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NCLB Outrages

No Child Left Behind's Fifth Birthday: Mostly Unhappy Returns

Jerry's essay has generated quite a bit of discussion, which you can read by going to the url below.

by Gerald Bracey

On January 8, No Child Left Behind turned five. A lot of people hope it won't live to be six, including some people who not only supported the law, but actively worked to put it in place.

For instance, the National Council of Churches backed the law initially but in a December, 2006 letter to Ted Kennedy concluded that "the law has undermined education for our nation's most vulnerable children..." The Council asked him to work towards "remedying the many injustices that have arisen during the first five years of the implementation of NCLB."

Michael Petrilli, who labored for four years at the U. S. Department of Education to make NCLB succeed, wrote "I can't pretend any longer that the law is 'working.'" I still like its zeitgeist....but let's face it, it doesn't help the dedicated principal who is pulling her hair out because of the law's nonsensical provisions."

USA Today reporter, Greg Toppo, celebrated the birthday by pointing to five big effects:

1. It's driving teachers crazy.
2. It's narrowing what many schools teach.
3. It's making the school day longer.
4. It's changing how reading is taught.
5. It's causing 'invisible' students to get attention.

Numbers 1 and 2 are clearly negative. People are divided on #3 and the jury is out on #4. Not even #5 is unambiguously positive--special education kids are being forced to take tests they can't cope with while people whose English is fragile must take the test in that language. Note that Toppo did not say "It's causing kids to learn more."

I have experienced no change of heart. Newsday ran my first anti-NCLB article in January 2001, a full year before Bush signed the bill into law. NCLB struck me as just another of Bush's Orwellian-doublespeak-named programs like Clear Skies, Clean Waters, and Healthy Forests. It would transfer tons of money from the public sector to the private, reduce or kill the power of the teachers unions (two Democratic power bases) and to bring substantial portions of public schooling under private control (the original proposal contained vouchers that kids could use at private schools).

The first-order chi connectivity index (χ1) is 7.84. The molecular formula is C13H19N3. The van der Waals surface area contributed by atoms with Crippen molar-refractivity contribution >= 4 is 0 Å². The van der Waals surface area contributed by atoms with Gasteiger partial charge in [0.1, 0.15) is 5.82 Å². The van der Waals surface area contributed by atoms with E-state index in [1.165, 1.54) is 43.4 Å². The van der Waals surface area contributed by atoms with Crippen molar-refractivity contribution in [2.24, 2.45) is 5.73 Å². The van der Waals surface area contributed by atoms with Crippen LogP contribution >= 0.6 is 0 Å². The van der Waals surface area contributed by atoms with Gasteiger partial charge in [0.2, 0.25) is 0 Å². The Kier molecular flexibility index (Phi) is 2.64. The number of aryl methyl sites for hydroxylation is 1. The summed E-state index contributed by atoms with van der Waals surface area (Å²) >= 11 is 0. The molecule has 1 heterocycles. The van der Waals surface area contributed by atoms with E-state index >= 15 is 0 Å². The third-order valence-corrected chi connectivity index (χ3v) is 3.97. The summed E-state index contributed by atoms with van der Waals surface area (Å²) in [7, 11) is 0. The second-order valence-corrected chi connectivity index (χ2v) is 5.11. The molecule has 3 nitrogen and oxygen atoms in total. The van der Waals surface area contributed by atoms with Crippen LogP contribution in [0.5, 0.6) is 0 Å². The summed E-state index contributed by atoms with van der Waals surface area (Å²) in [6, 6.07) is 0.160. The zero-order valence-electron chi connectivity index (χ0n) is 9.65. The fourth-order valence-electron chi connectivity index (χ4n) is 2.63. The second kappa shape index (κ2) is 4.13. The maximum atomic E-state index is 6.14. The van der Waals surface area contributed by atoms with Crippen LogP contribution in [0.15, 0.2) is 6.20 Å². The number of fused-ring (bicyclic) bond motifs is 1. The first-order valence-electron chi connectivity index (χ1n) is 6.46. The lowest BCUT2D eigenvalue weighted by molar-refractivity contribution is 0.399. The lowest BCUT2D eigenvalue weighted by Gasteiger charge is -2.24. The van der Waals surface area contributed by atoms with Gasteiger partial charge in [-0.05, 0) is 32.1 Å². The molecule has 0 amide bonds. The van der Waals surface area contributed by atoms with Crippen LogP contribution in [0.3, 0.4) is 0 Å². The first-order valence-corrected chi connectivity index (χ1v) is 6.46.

Independent of whatever motives lay behind the law, I extracted Seven Deadly Absurdities of No Child Left Behind from the logic of the law itself.

1. The law uses the phrase "scientifically based research" 111 times and requires schools to justify programs in terms of scientifically based research. But there is no research that supports the law's approach to education.

2. The law is based almost entirely on punishment. Most schools have 37 subgroups that they must report on and failure of any one subgroup will lead to sanctions.

3. The law demands that all students be "proficient" in reading and math by 2014. You can have a meaningful definition of "proficient" or you can have 100% proficiency. Not both. (See blog from January 2).

4. As a consequence of #3, the California Department of Education projected that by 2014, the law will label 99% of its schools as failing. Calculations for the six Great Lakes states produced an average of 95% failure.

5. The law requires that if any subgroup fails to make "adequate yearly progress" for two years in a row the school must offer all students the opportunity to transfer to a "successful" school. The school could be working for 36 of the 37 subgroups but the whole school gets clobbered anyway.

This choice option is a farce both in cities, where there are no seats, and in rural areas where the nearest school might be a two-hour drive away (except in some parts of Alaska and Hawaii where students must appropriate an airplane). And, in a perverse twist, it is usually the higher achieving kids who change schools, further weakening the "failing" school.

6. The law measures school quality almost entirely in terms of test scores in reading and math. This ignores that Asian educators admire U. S. schools because of American kids' creativity. Naptime in Kindergarten and recess in elementary school? Canceled to practice for tests. Arts, music and PE? Forget it. If a child in kindergarten today writes a book about his school experiences 30 years from, it will likely carry the title Everything I Needed to Know about Sound-Symbol Correspondences and How to be Burned Out as a Learner by Third Grade I Learned in Kindergarten.

7. The biggie: One hundred percent proficient means no white-minority achievement gap and the law assumes that schools can accomplish that all by themselves. Don't worry about poverty, parenting, inadequate pre-natal care or eye, ear, nose and tooth problems that go untreated. Forget that schools only have children for 9% of their lives from birth to age 18. The law insists the schools be omnipotent.

Will Congress reauthorize the law in 2007? People are divided. Most think it is politically a too hot potato to handle until after the 2008 elections. That would stick American kids, teachers, and administrators with another two years of misery.

— Gerald Bracey
Huffington Post


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